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Math Help - Help!! Multiplication of Radicals

  1. #1
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    Help!! Multiplication of Radicals

    Need help please:

    1.) -2 4^√2 . 3^√3

    2.) √10 . 2 3^√100

    3.) 3^√7 . 4^√7

    4.) 3^√a^2 . 7^√a^6

    5.) 5 4^√a^3 . 5^√a^4

    6.) 3^√x^2y . √xy^3

    7.) 2 3^√16 . 6^√4

    8.) 6 3^√xy^2 . √xy

    9.) 5 3^√a . 4√a^3

    10.) 5 3^√a^2 . 7 5^√a^6


    Note:

    3^√ denotes cube root, 4^√ denotes fourth root and so on.........




    thank you =)
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  2. #2
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    Quote Originally Posted by rexII143 View Post
    Need help please:

    1.) -2 4^√2 . 3^√3

    2.) √10 . 2 3^√100

    3.) 3^√7 . 4^√7

    Note:

    3^√ denotes cube root, 4^√ denotes fourth root and so on.........




    thank you =)
    Hope I understand your notation correctly.

    1.) -2*4^(1/4)*3^(1/3)

    -2*sqrt(2)*3^(1/3)

    2.) sqrt(10)*2*100^(1/3)

    sqrt(10)*2*10^(2/3)

    10^(1/2)*2*10^(2/3)

    20*10^(1/6)

    3.) 7^(1/3)*7^(1/4)

    7^(7/12)

    And I'll complete the others later during my lunch break- let me know if that's the notation you intended.
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  3. #3
    Forum Admin topsquark's Avatar
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    Quote Originally Posted by rexII143 View Post
    Need help please:

    1.) -2 4^√2 . 3^√3
    Typically I would take this to be simplified. I'm only going to do the first one to check that I am showing you how to do what is intended. I am presuming you want this all to be put under one radical.

    There are two basic concepts here:
    1) \sqrt[n]{a} = (a)^{1/n}

    2) a^{(1/n)} b^{(1/n)} = (ab)^{(1/n)}

    (Those and getting the lcm of two numbers.)

    So let's simplify things a bit and just look at the \sqrt[4]{2} \cdot \sqrt[3]{3}.

    \sqrt[4]{2} \cdot \sqrt[3]{3} = 2^{1/4} \cdot 3^{1/3}

    Now, take a look at the denominators of the fractional exponents: 4 and 3. we want the least common multiple of 4 and 3. This is 12. So:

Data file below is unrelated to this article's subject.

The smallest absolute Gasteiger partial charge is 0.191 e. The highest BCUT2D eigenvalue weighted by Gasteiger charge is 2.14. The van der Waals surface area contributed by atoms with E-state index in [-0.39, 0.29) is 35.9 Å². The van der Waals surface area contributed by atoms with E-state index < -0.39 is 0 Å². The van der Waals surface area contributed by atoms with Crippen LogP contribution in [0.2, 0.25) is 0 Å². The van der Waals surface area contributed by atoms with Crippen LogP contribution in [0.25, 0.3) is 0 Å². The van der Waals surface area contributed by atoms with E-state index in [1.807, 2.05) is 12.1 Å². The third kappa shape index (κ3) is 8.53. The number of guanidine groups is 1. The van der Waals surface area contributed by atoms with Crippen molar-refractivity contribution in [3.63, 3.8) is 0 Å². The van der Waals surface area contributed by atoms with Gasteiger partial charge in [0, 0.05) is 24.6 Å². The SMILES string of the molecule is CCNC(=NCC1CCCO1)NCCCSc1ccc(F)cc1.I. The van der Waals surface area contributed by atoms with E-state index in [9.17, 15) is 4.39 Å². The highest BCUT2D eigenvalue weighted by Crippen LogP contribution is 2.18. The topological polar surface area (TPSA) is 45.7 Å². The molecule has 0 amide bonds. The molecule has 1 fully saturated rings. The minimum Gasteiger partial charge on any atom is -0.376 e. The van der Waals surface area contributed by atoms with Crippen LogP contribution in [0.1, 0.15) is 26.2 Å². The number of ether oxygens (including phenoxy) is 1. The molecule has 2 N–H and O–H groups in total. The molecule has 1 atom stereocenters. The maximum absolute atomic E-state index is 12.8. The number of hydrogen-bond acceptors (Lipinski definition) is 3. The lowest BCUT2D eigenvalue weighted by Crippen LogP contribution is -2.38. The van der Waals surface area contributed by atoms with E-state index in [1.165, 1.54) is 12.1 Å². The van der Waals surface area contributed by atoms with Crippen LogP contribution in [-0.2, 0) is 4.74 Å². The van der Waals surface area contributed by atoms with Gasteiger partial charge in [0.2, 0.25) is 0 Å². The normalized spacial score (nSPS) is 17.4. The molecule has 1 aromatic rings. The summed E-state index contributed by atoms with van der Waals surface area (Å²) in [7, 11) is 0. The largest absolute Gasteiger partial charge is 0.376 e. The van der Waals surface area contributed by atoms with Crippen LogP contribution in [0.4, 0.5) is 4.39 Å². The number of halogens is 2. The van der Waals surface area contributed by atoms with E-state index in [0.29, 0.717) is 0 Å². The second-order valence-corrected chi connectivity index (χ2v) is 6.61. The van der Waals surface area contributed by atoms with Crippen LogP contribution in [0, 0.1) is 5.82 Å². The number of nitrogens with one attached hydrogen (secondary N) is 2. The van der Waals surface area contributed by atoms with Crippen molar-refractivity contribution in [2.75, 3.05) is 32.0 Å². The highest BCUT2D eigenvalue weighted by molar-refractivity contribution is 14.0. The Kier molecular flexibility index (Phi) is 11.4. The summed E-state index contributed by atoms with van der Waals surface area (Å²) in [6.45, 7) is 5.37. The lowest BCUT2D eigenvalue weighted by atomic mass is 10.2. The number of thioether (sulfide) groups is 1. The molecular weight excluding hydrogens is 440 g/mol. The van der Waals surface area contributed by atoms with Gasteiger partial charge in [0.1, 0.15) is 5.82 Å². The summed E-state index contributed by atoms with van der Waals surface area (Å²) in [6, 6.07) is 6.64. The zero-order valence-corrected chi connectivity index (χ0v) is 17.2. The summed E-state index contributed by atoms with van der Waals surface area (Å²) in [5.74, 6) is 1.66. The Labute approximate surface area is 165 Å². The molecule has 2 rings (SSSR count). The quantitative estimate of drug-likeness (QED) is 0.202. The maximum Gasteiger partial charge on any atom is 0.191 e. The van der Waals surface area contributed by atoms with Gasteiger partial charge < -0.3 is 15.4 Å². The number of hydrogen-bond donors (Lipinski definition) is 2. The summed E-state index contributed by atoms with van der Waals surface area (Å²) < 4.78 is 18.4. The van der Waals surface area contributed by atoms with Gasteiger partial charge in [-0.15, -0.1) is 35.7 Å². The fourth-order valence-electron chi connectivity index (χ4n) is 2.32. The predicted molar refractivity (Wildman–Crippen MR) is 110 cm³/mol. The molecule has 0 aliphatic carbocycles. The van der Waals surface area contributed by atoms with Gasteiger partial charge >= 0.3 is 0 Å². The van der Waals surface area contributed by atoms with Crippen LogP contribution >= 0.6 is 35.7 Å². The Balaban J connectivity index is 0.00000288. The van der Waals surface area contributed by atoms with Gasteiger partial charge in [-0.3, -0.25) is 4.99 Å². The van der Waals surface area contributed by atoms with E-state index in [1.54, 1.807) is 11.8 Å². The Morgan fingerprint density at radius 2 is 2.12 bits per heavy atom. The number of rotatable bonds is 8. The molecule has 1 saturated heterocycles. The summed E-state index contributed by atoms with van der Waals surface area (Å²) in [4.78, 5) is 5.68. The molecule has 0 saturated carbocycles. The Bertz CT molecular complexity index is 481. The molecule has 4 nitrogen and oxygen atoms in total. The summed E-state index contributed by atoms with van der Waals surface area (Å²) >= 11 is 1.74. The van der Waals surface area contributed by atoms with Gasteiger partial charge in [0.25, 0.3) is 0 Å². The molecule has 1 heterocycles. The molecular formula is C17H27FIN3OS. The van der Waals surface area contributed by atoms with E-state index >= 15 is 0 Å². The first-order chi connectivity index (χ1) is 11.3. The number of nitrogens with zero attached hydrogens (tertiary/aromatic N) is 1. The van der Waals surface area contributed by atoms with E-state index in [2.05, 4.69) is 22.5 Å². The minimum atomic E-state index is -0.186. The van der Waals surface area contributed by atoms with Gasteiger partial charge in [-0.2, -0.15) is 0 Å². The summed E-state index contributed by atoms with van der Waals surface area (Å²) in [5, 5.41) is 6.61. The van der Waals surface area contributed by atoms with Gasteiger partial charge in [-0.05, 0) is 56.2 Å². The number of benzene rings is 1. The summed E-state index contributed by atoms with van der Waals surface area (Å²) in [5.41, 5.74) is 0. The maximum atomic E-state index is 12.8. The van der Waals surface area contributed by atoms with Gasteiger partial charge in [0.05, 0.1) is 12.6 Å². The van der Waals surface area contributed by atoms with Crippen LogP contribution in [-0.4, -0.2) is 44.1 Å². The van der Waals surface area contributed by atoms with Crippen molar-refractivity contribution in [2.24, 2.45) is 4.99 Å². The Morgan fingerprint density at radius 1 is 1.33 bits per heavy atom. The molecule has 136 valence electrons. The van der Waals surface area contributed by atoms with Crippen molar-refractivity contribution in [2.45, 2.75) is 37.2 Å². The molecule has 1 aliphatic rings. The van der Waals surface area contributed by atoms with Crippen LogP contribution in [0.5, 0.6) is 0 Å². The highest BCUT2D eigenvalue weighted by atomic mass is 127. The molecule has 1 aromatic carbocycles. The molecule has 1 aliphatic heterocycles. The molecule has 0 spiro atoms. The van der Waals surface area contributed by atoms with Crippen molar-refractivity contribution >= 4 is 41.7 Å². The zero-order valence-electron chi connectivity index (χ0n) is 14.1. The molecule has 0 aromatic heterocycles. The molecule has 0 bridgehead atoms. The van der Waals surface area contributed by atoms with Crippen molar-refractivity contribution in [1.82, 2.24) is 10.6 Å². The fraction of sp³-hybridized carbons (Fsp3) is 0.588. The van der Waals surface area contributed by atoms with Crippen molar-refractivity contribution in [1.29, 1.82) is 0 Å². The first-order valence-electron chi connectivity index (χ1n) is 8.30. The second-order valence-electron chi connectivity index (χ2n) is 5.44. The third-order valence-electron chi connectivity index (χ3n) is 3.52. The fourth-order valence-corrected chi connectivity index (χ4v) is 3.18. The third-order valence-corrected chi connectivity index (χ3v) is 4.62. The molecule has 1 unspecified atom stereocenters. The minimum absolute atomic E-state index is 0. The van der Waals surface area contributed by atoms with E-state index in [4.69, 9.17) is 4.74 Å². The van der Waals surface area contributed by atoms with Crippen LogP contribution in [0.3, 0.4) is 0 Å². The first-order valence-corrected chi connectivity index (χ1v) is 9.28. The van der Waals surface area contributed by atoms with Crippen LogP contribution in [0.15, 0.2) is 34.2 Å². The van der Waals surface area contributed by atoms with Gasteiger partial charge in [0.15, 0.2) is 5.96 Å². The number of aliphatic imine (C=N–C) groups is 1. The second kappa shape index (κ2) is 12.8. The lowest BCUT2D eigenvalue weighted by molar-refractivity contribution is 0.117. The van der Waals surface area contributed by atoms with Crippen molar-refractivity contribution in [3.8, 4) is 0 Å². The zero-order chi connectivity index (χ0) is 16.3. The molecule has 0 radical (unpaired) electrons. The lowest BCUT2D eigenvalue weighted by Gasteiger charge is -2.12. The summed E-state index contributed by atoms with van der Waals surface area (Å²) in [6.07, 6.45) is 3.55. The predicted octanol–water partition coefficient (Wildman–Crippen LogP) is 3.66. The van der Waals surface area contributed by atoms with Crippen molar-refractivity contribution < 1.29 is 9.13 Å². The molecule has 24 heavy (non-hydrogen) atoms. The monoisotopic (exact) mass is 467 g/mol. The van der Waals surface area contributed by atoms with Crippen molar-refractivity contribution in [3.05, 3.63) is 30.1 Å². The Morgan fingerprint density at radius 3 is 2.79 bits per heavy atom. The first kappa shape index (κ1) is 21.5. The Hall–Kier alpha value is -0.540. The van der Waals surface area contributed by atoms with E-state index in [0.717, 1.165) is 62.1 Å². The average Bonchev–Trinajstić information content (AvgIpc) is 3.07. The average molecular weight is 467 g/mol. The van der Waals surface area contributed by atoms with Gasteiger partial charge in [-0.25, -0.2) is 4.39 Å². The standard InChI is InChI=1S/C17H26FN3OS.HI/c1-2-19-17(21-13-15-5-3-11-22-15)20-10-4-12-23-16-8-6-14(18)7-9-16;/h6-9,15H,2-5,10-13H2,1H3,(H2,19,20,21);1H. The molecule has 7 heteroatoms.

\sqrt[4]{2} \cdot \sqrt[3]{3} = 2^{1/4} \cdot 3^{1/3}  = 2^{3/12} \cdot 3^{4/12} = (2^3)^{1/12} \cdot (3^4)^{1/12} = (2^3 \cdot 3^4)^{1/12}

     = (8 \cdot 81)^{1/12} = \sqrt[12]{648}

    Let me know if this is the kind of thing you were after.

    -Dan
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  4. #4
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    ^^ yes, that's it.
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  5. #5
    Forum Admin topsquark's Avatar
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    Quote Originally Posted by rexII143 View Post
    ^^ yes, that's it.
    Um, me (topsquark) or AfterShock? We both have valid and different ways of looking at it.

    -Dan
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  6. #6
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    Hello, Rex!

    I'll do a few more of them . . .


    5)\;\;5\sqrt[4]{a^3}\cdot\sqrt[5]{a^4}

    We have: . 5\cdot a^{\frac{3}{4}}\cdot a^{\frac{4}{5}} \;=\;5\cdot a^{(\frac{3}{4}+\frac{4}{5})} \;= \;\boxed{5\cdot a^{\frac{31}{20}}}



    6)\;\;\sqrt[3]{x^2y}\cdot\sqrt{xy^3}

    We have: . \left(x^2y\right)^{\frac{1}{3}}\left(xy^3\right)^{  \frac{1}{2}} \;=\;(x^2)^{\frac{1}{3}}\cdot y^{\frac{1}{3}}\cdot x^{\frac{1}{2}}\cdot \left(y^3\right)^{\frac{1}{2}} = \;x^{\frac{2}{3}}\cdot y^{\frac{1}{3}}\cdot x^{\frac{1}{2}}\cdot y^{\frac{3}{2}}

    . . = \;x^{\frac{2}{3}}\cdot x^{\frac{1}{2}}\cdot y^{\frac{1}{3}}\cdot y^{\frac{3}{2}} \;=\;x^{(\frac{2}{3}+\frac{1}{2})}\cdot y^{(\frac{1}{3}+\frac{3}{2})}\;= \;\boxed{x^{\frac{7}{6}}y^{\frac{11}{6}}}



    7)\;\; 2\sqrt[3]{16}\cdot\sqrt[6]{4}

    We have: . 2\cdot(16)^{\frac{1}{3}}\cdot(4)^{\frac{1}{6}}\;=\  ;2\cdot(2^4)^{\frac{1}{3}}\cdot(2^2)^{\frac{1}{6}}  \;=\;2\cdot2^{\frac{4}{3}}\cdot2^{\frac{1}{3}}

    . . = \;2^{(1+\frac{4}{3}+\frac{1}{3})} \;=\;\boxed{2^{\frac{8}{3}}}

    ~ ~ ~ ~ ~ ~ ~ ~ ~ ~ ~ ~ ~ ~ ~ ~ ~ ~ ~ ~ ~ ~ ~ ~ ~ ~ ~

    I'm not sure what final form the answer should take.

    For example, #6 is: . x^{\frac{7}{6}}y^{\frac{11}{6}} \:=\:\left(x^7y^{11}\right)^{\frac{1}{6}}\:=\:\sqr  t[6]{x^7y^{11}}

    And #7 is: . 2^{\frac{8}{3}}\:=\:2^{(2 + \frac{2}{3})} \:=\:2^2\cdot2^{\frac{2}{3}} \;=\;4\sqrt[3]{4}

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